Lucy Whipple

Karen Cushman, The Ballad of Lucy Whipple NY: HarperTrophy, 1996).

In 1849 a widowed mother moves her family from Massachusetts to Lucky Diggins, a mining camp in California. Her twelve-year-old daughter, named California Morning Whipple, resents the move. She writes to her grandparents: "There is no school and no lending library, no bank, no church, no meetinghouse, no newspaper, no shopping or parties or picnics, no eggs, no milk..." and signs herself as "an involuntary citizen" of Lucky Diggins (8). California Whipple changes her name to Lucy; "I cannot hate California and be California," (15) and saves as much as she can from selling pies to the miners in order to finance her return to Massachusetts.

A former teacher sends her a box of books which Lucy lends to the miners with three conditions: she gets to read them first; they must not get tobacco juice on the books; and they must return them to her, not lend them to someone else. The third rule is frequently broken; the books pass from hand to hand, traveling many miles, but return to her eventually. She even finds some gold dust wrapped in cigarette paper placed inside one of the books by a grateful reader. The camp is rough and the work hard. Lucy finds solace in her books. She writes to her grandparents: "Not that I don't believe in God. I do. I'm just not sure that I believe in Heaven, at least not like I believe in the public library" (86).

A fire destroys the camp and Lucy's books. Her mother decides to marry Brother Clyde and move the family to the Sandwich Islands. But Lucy intends to return to Massachusetts with another family moving back East.

The camp rebuilds: a stagecoach line is established and goods and people and speculators come to Lucky Diggins. Lucy continues to receive books she loaned: they are important to the miners who takes pains to return them sometimes after a long time and from great distances. Lucy realizes that "... home is where I am loved and safe and needed. And that's Lucky Diggins" (206). She meets Mrs. Porterhouse who "is determined to civilize California" (207). Lucy decides she has a role to play in the new society. She has an idea for a lending library in the basement of the church. The miners will pay one dollar a month to run the library and pay the librarian.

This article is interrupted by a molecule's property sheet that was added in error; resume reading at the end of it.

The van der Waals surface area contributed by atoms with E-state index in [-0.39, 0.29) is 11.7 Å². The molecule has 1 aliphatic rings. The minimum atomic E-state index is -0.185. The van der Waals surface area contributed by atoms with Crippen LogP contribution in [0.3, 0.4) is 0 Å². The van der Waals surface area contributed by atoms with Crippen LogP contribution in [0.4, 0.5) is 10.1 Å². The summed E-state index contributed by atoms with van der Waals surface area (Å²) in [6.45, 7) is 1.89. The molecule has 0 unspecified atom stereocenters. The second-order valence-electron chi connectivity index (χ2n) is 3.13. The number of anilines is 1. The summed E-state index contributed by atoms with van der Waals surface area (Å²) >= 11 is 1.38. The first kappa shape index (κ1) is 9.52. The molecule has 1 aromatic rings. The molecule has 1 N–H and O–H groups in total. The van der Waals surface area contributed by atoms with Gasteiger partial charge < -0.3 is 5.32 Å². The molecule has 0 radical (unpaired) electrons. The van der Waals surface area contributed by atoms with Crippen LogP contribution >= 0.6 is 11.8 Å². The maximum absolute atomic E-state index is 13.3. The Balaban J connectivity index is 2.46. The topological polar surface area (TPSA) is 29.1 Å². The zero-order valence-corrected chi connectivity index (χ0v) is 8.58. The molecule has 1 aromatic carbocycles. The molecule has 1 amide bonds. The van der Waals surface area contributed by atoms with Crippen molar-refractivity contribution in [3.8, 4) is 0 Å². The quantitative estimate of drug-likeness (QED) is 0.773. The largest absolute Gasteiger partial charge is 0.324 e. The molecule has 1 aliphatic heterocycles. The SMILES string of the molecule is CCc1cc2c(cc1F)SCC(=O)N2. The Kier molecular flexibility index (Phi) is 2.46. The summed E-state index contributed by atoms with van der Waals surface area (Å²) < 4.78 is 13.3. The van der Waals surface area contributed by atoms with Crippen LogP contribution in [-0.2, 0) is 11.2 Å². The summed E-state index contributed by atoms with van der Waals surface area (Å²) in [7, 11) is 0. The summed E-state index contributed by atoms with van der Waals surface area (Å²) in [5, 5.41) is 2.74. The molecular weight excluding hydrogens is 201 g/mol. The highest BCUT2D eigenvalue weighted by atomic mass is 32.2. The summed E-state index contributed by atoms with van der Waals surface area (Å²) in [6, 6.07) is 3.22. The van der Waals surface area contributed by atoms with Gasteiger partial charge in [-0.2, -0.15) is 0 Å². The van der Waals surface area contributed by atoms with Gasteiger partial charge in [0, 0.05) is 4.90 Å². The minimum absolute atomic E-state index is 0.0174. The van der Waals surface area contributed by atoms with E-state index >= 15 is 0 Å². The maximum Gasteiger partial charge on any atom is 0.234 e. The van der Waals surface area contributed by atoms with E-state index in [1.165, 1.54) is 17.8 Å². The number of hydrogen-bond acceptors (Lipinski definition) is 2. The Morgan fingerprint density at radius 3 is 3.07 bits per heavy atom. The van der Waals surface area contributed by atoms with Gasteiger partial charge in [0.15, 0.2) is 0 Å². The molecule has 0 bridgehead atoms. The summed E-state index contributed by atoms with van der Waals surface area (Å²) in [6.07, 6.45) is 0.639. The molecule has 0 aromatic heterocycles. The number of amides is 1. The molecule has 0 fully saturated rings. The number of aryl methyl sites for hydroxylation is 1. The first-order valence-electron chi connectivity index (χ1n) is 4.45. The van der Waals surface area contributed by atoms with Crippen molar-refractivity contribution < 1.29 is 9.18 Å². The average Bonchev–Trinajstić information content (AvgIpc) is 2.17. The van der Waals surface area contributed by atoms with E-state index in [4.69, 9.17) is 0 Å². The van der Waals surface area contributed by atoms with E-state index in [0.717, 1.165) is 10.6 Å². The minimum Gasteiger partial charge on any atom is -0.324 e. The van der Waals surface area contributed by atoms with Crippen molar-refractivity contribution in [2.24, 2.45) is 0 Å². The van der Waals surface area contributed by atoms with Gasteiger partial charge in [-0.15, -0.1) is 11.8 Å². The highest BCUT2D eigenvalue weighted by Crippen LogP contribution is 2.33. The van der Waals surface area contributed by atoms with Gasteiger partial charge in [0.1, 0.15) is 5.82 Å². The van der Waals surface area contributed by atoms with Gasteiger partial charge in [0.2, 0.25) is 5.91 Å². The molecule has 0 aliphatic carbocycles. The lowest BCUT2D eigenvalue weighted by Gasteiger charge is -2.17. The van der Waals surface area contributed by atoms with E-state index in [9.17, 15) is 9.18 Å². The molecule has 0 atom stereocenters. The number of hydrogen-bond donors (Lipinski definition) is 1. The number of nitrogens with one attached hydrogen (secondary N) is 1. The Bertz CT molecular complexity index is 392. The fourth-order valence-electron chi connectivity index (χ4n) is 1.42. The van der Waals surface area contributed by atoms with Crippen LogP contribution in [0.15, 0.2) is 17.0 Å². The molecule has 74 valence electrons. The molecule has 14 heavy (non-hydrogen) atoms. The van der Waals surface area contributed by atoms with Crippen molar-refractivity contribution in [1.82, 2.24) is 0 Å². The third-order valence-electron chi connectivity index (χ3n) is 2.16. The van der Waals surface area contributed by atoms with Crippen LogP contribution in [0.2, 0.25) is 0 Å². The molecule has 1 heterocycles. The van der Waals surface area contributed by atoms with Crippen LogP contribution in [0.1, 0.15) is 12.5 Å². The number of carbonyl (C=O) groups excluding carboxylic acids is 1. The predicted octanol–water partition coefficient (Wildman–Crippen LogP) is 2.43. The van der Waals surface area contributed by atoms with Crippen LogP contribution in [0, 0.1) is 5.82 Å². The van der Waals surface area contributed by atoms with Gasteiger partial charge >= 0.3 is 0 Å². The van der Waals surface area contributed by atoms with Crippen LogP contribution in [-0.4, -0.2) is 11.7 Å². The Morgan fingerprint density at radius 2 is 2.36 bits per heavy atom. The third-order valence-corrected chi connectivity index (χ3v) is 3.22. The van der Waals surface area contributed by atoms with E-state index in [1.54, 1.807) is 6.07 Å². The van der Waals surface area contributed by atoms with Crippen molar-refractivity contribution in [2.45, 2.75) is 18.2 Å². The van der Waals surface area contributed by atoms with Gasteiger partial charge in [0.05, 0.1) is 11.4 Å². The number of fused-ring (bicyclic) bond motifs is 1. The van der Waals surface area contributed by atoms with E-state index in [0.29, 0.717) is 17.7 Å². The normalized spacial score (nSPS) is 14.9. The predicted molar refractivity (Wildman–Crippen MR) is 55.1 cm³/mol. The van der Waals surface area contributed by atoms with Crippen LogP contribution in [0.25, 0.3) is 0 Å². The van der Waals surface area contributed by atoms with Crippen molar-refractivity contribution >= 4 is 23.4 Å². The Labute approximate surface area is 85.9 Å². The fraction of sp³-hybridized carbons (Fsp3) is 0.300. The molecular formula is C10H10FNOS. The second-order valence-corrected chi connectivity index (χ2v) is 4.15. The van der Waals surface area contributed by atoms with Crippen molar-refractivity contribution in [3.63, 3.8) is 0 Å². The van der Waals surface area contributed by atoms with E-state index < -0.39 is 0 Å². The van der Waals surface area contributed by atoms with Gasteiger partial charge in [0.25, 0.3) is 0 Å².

She writes to her mother: "I am Miss Whipple, the librarian! ... I will stay right here in a room over the general store and run the library, ordering books and mending torn pages, keeping track of who borrows what, reading whatever I like, living and working surrounded by books. Mama, imagine. It is my heart's desire." She signs the letter "Miss California Morning Whipple, happy citizen and librarian of Lucky Diggins, California, U.S.A." (208-09).

At the start of the book she is a too-often sullen and petulant twelve-year old. She is also spunky, intelligent and hard-working. At the end she is fourteen, but having lived through hardships of several kinds she has learned what is important to her and has made a place for herself in the new community which, like Lucy, is still young, unsophisticated, and half-formed.

Emerging communities need many things, but it's surprising how quickly they establish institutions that have a qualitative effect on their lives: churches, "oprey" houses, and libraries.

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